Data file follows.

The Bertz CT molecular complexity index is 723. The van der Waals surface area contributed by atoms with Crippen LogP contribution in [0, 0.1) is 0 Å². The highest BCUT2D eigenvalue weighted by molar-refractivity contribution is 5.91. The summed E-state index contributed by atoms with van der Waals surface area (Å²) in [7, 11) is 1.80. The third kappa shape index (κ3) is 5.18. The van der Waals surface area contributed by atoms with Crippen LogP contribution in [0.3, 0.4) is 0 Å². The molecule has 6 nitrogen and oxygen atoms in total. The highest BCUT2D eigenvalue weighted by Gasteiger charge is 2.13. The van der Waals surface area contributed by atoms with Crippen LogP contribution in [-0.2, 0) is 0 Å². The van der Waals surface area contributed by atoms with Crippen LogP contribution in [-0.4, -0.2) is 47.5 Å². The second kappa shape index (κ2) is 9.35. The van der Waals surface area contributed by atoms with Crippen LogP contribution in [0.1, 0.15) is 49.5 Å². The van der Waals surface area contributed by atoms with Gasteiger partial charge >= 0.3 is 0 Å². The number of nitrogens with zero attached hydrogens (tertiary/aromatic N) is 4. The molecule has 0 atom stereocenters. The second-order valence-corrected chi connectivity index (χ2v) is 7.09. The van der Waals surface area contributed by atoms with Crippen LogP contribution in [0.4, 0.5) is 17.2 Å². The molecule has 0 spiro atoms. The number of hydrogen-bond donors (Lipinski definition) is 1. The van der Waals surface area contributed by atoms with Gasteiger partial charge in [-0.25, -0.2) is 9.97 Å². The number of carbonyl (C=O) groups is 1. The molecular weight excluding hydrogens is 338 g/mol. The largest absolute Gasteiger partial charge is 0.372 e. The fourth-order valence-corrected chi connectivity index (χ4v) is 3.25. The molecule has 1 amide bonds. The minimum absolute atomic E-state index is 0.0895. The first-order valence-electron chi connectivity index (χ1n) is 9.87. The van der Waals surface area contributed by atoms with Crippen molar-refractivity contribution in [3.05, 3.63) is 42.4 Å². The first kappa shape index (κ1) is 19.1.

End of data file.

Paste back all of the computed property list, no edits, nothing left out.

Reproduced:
The Bertz CT molecular complexity index is 723. The van der Waals surface area contributed by atoms with Crippen LogP contribution in [0, 0.1) is 0 Å². The highest BCUT2D eigenvalue weighted by molar-refractivity contribution is 5.91. The summed E-state index contributed by atoms with van der Waals surface area (Å²) in [7, 11) is 1.80. The third kappa shape index (κ3) is 5.18. The van der Waals surface area contributed by atoms with Crippen LogP contribution in [0.3, 0.4) is 0 Å². The molecule has 6 nitrogen and oxygen atoms in total. The highest BCUT2D eigenvalue weighted by Gasteiger charge is 2.13. The van der Waals surface area contributed by atoms with Crippen LogP contribution in [-0.2, 0) is 0 Å². The van der Waals surface area contributed by atoms with Crippen LogP contribution in [-0.4, -0.2) is 47.5 Å². The second kappa shape index (κ2) is 9.35. The van der Waals surface area contributed by atoms with Crippen LogP contribution in [0.1, 0.15) is 49.5 Å². The van der Waals surface area contributed by atoms with Gasteiger partial charge >= 0.3 is 0 Å². The number of nitrogens with zero attached hydrogens (tertiary/aromatic N) is 4. The molecule has 0 atom stereocenters. The second-order valence-corrected chi connectivity index (χ2v) is 7.09. The van der Waals surface area contributed by atoms with Crippen LogP contribution in [0.4, 0.5) is 17.2 Å². The molecule has 0 spiro atoms. The number of hydrogen-bond donors (Lipinski definition) is 1. The van der Waals surface area contributed by atoms with Gasteiger partial charge in [-0.25, -0.2) is 9.97 Å². The number of carbonyl (C=O) groups is 1. The molecular weight excluding hydrogens is 338 g/mol. The largest absolute Gasteiger partial charge is 0.372 e. The fourth-order valence-corrected chi connectivity index (χ4v) is 3.25. The molecule has 1 amide bonds. The minimum absolute atomic E-state index is 0.0895. The first-order valence-electron chi connectivity index (χ1n) is 9.87. The van der Waals surface area contributed by atoms with Crippen molar-refractivity contribution in [3.05, 3.63) is 42.4 Å². The first kappa shape index (κ1) is 19.1.